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Old 04-29-2013, 12:25 PM
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Default Question on flies

I have watched the videos on fly tying and have seen some of the extraordinary skill and effort that goes into these creations. a couple of questions.
All of the elaborate decorating on the top of beetles, poppers and hoppers. Is it for the fish or the fisherman? How does a fish see the beautiful paint job on the top of a popper, hopper , or frog?
I have also seen a lot effort going into the head of the fly and wing position. Unless we are feeding the line directly down stream or fishing up stream how do we know which way the head of the fly is pointing? It would seem to me especially on a cross stream cast, with all the mending going on that the fly would actually be floating down stream backward. Does it matter?
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Old 04-29-2013, 01:16 PM
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Default Re: Question on flies

Hi Len,

I think about 90% of the flies I have tied have been for the fisherman. Part of the pleasure many get from fly tying is their own craftsmanship. If you create a good tie that you really like and the fish approve also, then you are generally pretty content to keep making them in the same way.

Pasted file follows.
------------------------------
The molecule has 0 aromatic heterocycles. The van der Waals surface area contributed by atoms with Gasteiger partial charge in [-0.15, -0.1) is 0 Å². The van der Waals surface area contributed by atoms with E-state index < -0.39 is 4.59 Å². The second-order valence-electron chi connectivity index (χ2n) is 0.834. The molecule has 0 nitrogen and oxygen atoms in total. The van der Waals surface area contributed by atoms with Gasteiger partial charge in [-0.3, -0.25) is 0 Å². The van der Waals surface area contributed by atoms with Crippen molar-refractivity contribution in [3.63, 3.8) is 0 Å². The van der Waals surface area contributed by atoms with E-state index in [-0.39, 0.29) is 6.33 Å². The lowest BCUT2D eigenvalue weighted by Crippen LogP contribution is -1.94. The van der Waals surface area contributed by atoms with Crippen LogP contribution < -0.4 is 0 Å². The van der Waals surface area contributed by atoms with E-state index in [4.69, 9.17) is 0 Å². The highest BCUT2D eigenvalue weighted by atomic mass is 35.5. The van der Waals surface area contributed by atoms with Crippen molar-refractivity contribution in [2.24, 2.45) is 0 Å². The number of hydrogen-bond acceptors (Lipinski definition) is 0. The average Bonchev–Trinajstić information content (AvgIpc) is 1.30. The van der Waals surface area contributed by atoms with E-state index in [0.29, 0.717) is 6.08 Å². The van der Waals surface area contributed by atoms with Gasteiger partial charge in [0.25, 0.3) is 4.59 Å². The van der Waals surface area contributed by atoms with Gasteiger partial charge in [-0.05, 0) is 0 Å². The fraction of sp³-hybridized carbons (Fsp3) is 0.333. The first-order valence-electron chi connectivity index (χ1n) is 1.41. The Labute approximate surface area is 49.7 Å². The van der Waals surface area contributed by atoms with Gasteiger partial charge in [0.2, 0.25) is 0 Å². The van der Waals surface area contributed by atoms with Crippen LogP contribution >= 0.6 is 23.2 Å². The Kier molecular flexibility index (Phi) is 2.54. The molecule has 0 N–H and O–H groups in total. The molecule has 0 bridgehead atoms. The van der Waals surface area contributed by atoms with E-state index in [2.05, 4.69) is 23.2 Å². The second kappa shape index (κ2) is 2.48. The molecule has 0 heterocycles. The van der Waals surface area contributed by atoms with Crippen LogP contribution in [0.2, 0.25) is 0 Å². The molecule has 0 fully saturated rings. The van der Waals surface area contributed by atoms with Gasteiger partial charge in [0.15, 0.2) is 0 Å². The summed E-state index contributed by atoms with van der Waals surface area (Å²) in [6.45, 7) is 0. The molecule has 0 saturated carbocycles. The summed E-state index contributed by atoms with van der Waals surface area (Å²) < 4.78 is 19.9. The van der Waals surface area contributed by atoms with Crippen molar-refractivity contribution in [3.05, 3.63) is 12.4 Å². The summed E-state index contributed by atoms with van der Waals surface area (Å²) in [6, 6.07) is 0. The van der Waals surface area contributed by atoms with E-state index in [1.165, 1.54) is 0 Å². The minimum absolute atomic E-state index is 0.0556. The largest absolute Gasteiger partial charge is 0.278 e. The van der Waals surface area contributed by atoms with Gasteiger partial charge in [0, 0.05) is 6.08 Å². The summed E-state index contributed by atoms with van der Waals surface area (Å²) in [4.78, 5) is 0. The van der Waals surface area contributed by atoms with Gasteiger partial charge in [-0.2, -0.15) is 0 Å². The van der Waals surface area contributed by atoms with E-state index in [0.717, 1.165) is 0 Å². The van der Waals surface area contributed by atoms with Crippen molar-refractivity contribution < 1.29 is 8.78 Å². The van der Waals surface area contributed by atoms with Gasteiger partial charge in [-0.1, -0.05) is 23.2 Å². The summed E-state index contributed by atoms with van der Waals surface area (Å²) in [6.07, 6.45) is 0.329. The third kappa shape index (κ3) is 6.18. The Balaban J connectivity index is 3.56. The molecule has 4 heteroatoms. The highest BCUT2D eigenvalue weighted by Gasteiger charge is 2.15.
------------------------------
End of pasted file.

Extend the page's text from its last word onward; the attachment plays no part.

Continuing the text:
This thing is not necessary;
Click the image to open in full size.

That fly will take a while to make and when it's wet it may not look much different that a purple bugger with a wing. For whatever reason fish like that, maybe it's because I use them. I figure fish might take about anything at any given time.

One of my favorite Brook Trout dry flies was the Bi Visible. They don't come much more plain but that's all it took. I also fished for the same species using very elaborate dry flies and feather wing streamers.

If I fish tomorrow I will probably be drifting and swinging one of these.
Click the image to open in full size.

That's a flesh fly.......... Pretty simple but effective. All those sockeye & silver salmon who died last fall; many are caught in the ice and snow until now. As they decompose chunks of flesh come free from the carcass and drift in the rivers. Trout and char live on this stuff so the marabou and rabbit fur makes good sense.